EU’s big CBDC plans
In a speech yesterday titled “Shaping Europe’s digital future: the path towards a digital euro” and delivered to a committee of the European Parliament, European Central Bank (ECB) executive board member Fabio Panetta made the ECB’s case in support of the next phase of the digital euro – i.e. a European Central Bank Digital Currency (CBDC) – currently under Parliament’s consideration.
Panetta, who will become Italy’s central bank governor on November 1, said the ECB believes new private stablecoin efforts, including PayPal’s PYUSD, are “threats” to plans for the digital euro: “Private providers of payment services, including PayPal, have no incentive to limit the take-up of their stablecoins or the range of services they provide. Quite the opposite: their objective is to expand their customer base and gain market share.”
Turning to other “hot button” concerns, such as privacy and a CBDC, Panetta said “…the issuance of a digital euro represents an opportunity, not a risk, for the European financial sector. We are designing it as a safe payment tool in order to preserve the role of public money – that is, money backed by the state – while balancing innovation in payments with the stability of the financial sector and guaranteeing privacy.”
Interestingly, Panetta also mentioned how the digital euro (The EU’s CBDC) will not only co-exist with cash but have the ability to be used offline.
And then he concluded saying a digital euro “will strengthen our autonomy and resilience by relying on a European infrastructure and reducing our dependence on a handful of non-European providers.” Or, put another way, no need for the U.S. dollar.
Similar to the United States, nothing will happen on the digital euro front unless Europe’s legislative body (Parliament) approves a CBDC, which still seems a couple of years away at best.
UK use case – tokenization
According to the Financial Times yesterday, The London Stock Exchange Group (LSEG) is moving into the world of tokenization and blockchain technology in spite of the crypto. The company says that the technology has reached an ‘inflection point’ and it’s time to get rolling. Julia Hoggett, head of the London Stock Exchange, an LSEG subsidiary, will drive the project.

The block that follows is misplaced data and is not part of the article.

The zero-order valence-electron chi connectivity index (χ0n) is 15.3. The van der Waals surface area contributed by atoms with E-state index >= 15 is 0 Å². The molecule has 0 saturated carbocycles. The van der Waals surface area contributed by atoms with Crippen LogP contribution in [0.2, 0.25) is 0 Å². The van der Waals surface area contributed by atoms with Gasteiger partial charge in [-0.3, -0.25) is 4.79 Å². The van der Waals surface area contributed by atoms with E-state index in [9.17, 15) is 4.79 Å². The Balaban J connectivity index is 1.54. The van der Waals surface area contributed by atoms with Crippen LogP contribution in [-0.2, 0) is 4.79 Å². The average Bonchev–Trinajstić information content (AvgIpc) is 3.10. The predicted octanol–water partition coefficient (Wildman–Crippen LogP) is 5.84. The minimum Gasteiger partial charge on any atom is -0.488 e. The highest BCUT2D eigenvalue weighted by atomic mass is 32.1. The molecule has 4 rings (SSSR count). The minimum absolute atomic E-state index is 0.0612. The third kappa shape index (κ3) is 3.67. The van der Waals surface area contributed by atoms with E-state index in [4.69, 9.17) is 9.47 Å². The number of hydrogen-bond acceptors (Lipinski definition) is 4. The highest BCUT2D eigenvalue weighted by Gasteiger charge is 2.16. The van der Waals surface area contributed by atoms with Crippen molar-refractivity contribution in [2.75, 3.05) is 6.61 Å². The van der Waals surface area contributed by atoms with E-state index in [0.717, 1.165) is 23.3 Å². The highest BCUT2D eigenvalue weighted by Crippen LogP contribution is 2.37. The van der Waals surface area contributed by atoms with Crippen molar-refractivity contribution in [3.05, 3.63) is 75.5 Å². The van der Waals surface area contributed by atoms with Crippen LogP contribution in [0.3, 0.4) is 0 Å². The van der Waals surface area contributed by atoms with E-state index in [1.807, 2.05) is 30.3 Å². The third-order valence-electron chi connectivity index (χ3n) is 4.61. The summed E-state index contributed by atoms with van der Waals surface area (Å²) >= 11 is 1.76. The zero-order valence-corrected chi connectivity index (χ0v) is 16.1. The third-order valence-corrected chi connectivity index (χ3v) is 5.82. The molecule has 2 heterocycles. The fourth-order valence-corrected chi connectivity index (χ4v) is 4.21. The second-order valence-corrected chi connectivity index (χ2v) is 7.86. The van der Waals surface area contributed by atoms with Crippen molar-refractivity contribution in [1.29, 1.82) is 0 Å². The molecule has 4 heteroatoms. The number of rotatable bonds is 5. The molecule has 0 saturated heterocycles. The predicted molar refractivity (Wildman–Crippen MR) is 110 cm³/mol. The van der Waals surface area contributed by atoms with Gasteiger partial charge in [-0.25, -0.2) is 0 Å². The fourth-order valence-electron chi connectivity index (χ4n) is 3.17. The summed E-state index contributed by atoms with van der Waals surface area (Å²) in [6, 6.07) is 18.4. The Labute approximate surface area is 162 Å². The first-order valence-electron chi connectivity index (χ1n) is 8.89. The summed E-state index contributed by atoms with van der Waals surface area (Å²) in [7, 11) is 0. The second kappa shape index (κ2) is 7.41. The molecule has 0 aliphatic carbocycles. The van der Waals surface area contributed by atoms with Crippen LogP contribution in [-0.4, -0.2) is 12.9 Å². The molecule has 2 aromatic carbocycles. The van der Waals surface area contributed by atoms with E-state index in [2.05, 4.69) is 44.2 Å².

Murray Roos, head of capital markets at LSEG says the goal is to become “the first large global stock exchange to offer an ‘end to end’ blockchain-powered ecosystem to investors,” according to the FT. Read more.
A very simple cross-border tokenization use case is provided in the article related to trading. Nevertheless, there is a sense in the market of the inevitability of blockchain’s importance to future business.
“London Stock Exchange boss Julia Hoggett: We’ll fight for everything” – City A.M.
With certain members of Congress – such as House Financial Services Chair Patrick McHenry (R, NC) – keeping a watchful eye on the Exchange-Traded Fund approval process for Bitcoin at the Securities and Exchange Commission (SEC), The Wall Street Journal is keeping tabs on the next important ETF deadline. “With all of the major spot bitcoin ETF applications now delayed, the next date to watch is Oct. 16, the SEC’s next deadline to respond to an application. The SEC can delay a decision again at that date if it chooses,” said the WSJ on Friday. Read a bit more.
Grayscale’s Legal Win Versus SEC Makes Spot Bitcoin ETF Approval More Likely: JPMorgan – CoinDesk
still more tips
Crypto funding in August wasn’t as good as the numbers may lead you to believe – TechCrunch
Q&A With Silicon Valley Prosecutor Taking Aim at Crypto ‘Pig-Butchering’ Scams – The Wall Street Journal
Factbox: Scrutiny of iris-scanning crypto project Worldcoin grows – Reuters